Our current reliable low-emission energy sources — hydro and nuclear — will continue to be a part of our achieving our energy-independence goals. Even coal-fired generation, while contributing to carbon emissions, can be improved through technological advancements that greatly reduce the amount of greenhouse gases emitted.

As we begin this revolution, there is hope for the future. EPRI, the Electric Power Research Institute, suggests “it is technically feasible to slow down and stop the increase in U.S. electric sector carbon dioxide emissions and then eventually reduce them over the next 25 years while meeting the increased demand for electricity.” For example, technologies are currently being developed that would capture and store carbon dioxide in underground caverns.

Those trends have continued — and accelerated — during the past eight years. New housing construction and appliances are even more energy-efficient. Renewable energy resources such as solar and wind are implemented more each year.

Just as our electric cooperatives brought another degree of independence to rural America more than 80 years ago, we remain committed to being involved in a sustainable, renewable energy future as we look toward our nation’s energy independence.

Callis presents at DOE

WASHINGTON, D.C. – David Callis, executive vice president and general manager of the Tennessee Electric Cooperative Association, presented today during the Department of Energy’s Clear Path III, a hurricane preparedness and response event and exercise for the energy sector.

Tennessee’s electric cooperatives routinely provide assistance to neighboring co-ops in Tennessee and surrounding states following natural disasters. “Cooperation is one of the founding principles of electric cooperatives. It is what makes us different from other utilities,” says Callis. “In the hours and days following a natural disaster, we have a responsibility to act with purpose to restore service to our member-owners. It only makes sense to coordinate our efforts and resources to speed the process.”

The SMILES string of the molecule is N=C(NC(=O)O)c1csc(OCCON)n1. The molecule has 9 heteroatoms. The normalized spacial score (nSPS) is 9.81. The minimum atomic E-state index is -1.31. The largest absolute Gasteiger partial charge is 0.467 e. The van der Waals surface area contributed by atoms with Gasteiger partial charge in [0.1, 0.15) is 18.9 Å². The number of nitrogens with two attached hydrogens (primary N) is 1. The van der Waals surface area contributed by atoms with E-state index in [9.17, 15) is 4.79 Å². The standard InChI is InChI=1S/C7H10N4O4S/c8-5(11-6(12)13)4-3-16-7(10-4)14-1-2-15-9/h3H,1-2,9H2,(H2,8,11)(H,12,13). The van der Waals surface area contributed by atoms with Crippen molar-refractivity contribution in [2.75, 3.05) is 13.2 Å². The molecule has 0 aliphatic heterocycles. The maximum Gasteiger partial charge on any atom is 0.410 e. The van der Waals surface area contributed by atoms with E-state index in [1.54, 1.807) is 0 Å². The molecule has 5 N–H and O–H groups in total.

Deputy Secretary of Energy Elizabeth Sherwood-Randall invited Callis to discuss the electric cooperative mutual aid process as part of a series of information briefs during the event. The objective of Clear Path III is to assess government and industry’s plans, policies and procedures at all levels to identify and improve response efforts.

The Tennessee Electric Cooperative Association provides legislative and communication support for Tennessee’s 23 electric cooperatives and publishes The Tennessee Magazine, the state’s most widely circulated periodical. Visit tnelectric.org or tnmagazine.org to learn more.

 

#   #   #

Contact:
Trent Scott | Director of Corporate Strategy | tscott@tnelectric.org | 731.608.1519

A sun-safe summer

Skin cancer is the most common form of cancer in America. As many as one in five Americans will be diagnosed with the disease. People who work outdoors in the summer, including many employees of electric cooperatives, are at even higher risk.

The Tennessee Electric Cooperative Association worked with the American Cancer Society to develop resources to remind co-op employees of the dangers and the simple precautions that should be incorporated into their daily routines.

“Millions of Americans are diagnosed with skin cancer each year. Fortunately, there are some simple precautions that you can take to reduce your risk,” says Greg Broy, spokesperson for the American Cancer Society in Tennessee. “We are pleased to work with the Tennessee Electric Cooperative Association to increase awareness of these precautions for the thousands of electric co-op employees across the state.”

TECA has developed a poster and the infographic below to remind co-op employees to have a sun-safe summer. Order posters for your co-op by contacting Trent Scott at tscott@tnelectric.org.

 

suninfo